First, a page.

(first posted 2/16/2012) How can I resist not putting this up, posted at the Cohort by Andrew Turnbull? I’ve been trying to figure out just what my profoundly deep-rooted connection I have with vehicles that have central tube chassis, swing axles, and all-wheel drive to boot. Is it something about being Austrian, like Hans Ledwinka and Ferdinand Porsche, the two biggest champions of these features? Or just their elemental goodness and functionality? One thing’s for certain: the Pinzgauer and its ilk represent almost the polar opposite approach of the American Jeep. Which is better? Depends on what you want to accomplish.
Unless I’m wrong, Rumpler first put driven swing axles on the driven axle of his Tropfenwagen. Ledwinka conceived of and built the first tubular backbone chassis, and added the swing axles at Tatra. And Porsche added four-wheel drive to the VW chassis, although the front suspension retained its non-swing-axle design. The Tatra T26 (above) was one of the first attempts maximize traction by employing dual rear swing-axles.
The legendary Tatra T111 6×6 truck, powered by an air cooled V12, added a driven front swing axle, and as a consequence became a formidable tool in WW2. It was so successful that production didn’t cease until 1962, and then was replaced by a stream of other Tatra trucks that to today continue to use the same basic tubular backbone, swing axle chassis.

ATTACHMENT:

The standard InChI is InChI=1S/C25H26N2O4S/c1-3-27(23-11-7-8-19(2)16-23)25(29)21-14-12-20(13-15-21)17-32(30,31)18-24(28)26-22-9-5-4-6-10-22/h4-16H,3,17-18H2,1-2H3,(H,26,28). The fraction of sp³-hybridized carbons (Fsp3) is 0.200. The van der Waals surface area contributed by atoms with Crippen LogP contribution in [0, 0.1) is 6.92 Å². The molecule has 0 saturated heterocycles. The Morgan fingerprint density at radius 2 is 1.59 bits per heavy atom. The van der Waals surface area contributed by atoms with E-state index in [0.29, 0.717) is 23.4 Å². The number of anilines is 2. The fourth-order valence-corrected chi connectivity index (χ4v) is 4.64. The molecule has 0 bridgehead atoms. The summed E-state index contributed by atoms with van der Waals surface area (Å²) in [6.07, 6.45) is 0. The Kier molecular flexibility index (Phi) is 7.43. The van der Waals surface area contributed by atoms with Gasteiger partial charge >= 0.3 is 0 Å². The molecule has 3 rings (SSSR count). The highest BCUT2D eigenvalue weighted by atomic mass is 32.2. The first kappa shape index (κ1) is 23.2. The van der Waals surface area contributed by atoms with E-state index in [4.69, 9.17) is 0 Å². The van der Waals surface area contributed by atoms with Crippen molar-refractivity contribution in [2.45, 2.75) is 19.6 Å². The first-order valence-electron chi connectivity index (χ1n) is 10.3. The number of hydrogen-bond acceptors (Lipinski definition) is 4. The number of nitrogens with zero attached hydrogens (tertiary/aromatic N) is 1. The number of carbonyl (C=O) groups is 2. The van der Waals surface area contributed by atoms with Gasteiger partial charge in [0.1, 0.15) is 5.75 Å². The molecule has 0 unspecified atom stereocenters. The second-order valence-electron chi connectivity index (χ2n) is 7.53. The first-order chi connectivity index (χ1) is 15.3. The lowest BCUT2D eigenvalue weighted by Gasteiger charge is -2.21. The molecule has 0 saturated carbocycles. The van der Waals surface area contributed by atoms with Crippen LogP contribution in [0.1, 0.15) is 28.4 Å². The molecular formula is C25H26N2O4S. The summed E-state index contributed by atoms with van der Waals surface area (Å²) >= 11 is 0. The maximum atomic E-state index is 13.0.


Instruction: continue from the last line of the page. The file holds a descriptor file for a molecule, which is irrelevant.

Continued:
After WW2, the Austrian Army was outfitted with surplus American Jeeps. But by the mid fifties, it was looking for a replacement, one particularly suited to the very rugged Alpine areas. Erich Ledwinka, Han Ledwinka’s son, was contracted to help develop what became the Steyer-Puch Haflinger, the predecessor to the Pinzgauer.
The Haflinger was considerably smaller, powered by Steyr-Puch’s own 643 cc air-cooled boxer twin, the same basic engine used in S-P’s version of the Fiat 500. But with its “portal” wheel hubs, locking differentials, unbeatable approach and departure angles, low center of gravity, and the right gearing, the Haflinger was unparalleled in its ability to simulate a mountain goat. I had the pleasure to ride in one up to a remote Alm hut, and it was a memorable experience indeed. It was slow; but who’s in a hurry, when the scenery is so spectacular? Haflinger production spanned from 1959 to 1975.
In 1969, the more substantially-sized Pinzgauer arrived, building on all the basic design features of the Haflinger. The biggest difference in addition to its size was a new aircooled 2.5 L four, and the availability of a 6×6 model, which has become one of the legends of the off-road world.
Essentially a smaller-scale version of the big Tatra 6×6 trucks, optimized for the most difficult situations conceivable.
The Pinzgauer is still being built, in a further-developed second generation, and now by the large British aero-defense contractor BAE.